September 7, 2006

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The Wicker Man (PG-13)
Nicholas Cage stars as a befuddled investigator in the laugh-out-loud hilarious horror film The Wicker Man, a remake of a 1973 British film of the same name that I now kinda want to see.

See, but not necessarily pay money for so here’s hoping it shows up on cable sometime soon.

It was somewhere in the mid-to-late 1990s that Cage began to lose everybody’s respect. But films like Adaptation and The Weather Man had started to win it back. It was as though Cage had learned how to make movies of some diversity and quality to make up for his lamer commercial ventures. The Wicker Man, however, completely defies this equation as it seems neither like a film likely to be commercially successful nor like a film that will be winning any Oscars. For that matter, The Wicker Man seems to be an excellent candidate for the Razzie awards.

Edward (Cage) is a California police officer recuperating from witnessing a horrible (but ultimately irrelevant) car accident. While on leave, he receives a letter from Willow (Kate Beahan), an old girlfriend who is living on an island off the coast of Washington state and is desperate to find her missing daughter. She begs Edward to help her find young Rowan (Erika-Shaye Gair), a child whose perfectly groomed hair and Little House on the Prairie outfit instantly identify her as evil.

Edward gets to the island — a private island he’s not technically supposed to be on — and finds the population to be a loony bunch dressed in Amish-meets-hippie garb and none too fond of strangers. The women seem to run everything and all call each other “Sister” and the men, what few he sees, are wordless and cowed. The island’s residents also seem suspiciously vague about what might have happened to Rowan, even vague about whether or not she ever existed.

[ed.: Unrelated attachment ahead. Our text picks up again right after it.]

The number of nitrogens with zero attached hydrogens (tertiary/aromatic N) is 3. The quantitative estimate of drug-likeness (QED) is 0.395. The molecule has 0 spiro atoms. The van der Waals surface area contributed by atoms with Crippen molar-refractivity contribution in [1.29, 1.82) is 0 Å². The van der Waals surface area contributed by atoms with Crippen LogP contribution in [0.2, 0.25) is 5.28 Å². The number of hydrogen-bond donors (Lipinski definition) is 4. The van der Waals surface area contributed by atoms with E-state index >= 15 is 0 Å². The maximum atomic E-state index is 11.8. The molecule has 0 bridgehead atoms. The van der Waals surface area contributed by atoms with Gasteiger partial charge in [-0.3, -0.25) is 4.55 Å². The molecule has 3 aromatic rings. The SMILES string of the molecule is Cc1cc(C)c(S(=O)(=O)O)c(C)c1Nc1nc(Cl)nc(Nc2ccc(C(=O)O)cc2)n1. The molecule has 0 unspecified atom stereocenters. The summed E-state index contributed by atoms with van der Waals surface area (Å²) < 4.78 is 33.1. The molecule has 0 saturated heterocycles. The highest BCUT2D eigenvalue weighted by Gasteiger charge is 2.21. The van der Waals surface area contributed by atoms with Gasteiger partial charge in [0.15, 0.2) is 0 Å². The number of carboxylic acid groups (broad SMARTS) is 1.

Willow, however, insists that her daughter is still alive and on the island. Edward catches glimpses of what might be the girl or what might be a stress-induced hallucination. As he conducts the world’s most ham-fisted investigation, he finds that everybody appears to be hiding some kind of dark secret (probably having to do with the ancient rituals and human sacrifice he hears bits about).

Playing the part of the prickly “sisters” who inhabit the island and inhibit Edward’s search are a passel of generally admiration-worthy actresses — women such as Molly Parker (Alma Garrett on Deadwood), Frances Conroy (Ruth Fisher on Six Feet Under) and Leelee Sobieski (a promising young actress) who generally excel at building layered characters with complex and genuine personalities. Here, they all play grinning nutcases. What an ironic twist to this trip to Female Empowerment Island.

As Cage’s character gets crazier and crazier — “investigating” in the second half of the movie primarily by kicking in doors and yelling at the smirking sisters — the film gets funnier and, even as the movie shows scenes of bizarre natural treatments and disfigured people, it’s hard not to guffaw at Cage’s extreme overacting and the film’s operatic score. The movie is never once actually scary and — by spending the first film dropping anvils of foreshadowing — it never even manages to shock you with its goofy “secrets.” Most disappointing of all is that it fails to fulfill one of the promises of its genre; for a movie that suggests it will horrify you with the freakish aspects of a twisted culture, it never actually gets around to explain the culture. Bad acting I expect but, geez, don’t cheat me out of a good looney-religion back story.

The Wicker Man is a cheesetacular B-movie that fails even at getting right the sensationalistic parts of its hokey story. D

— Amy Diaz


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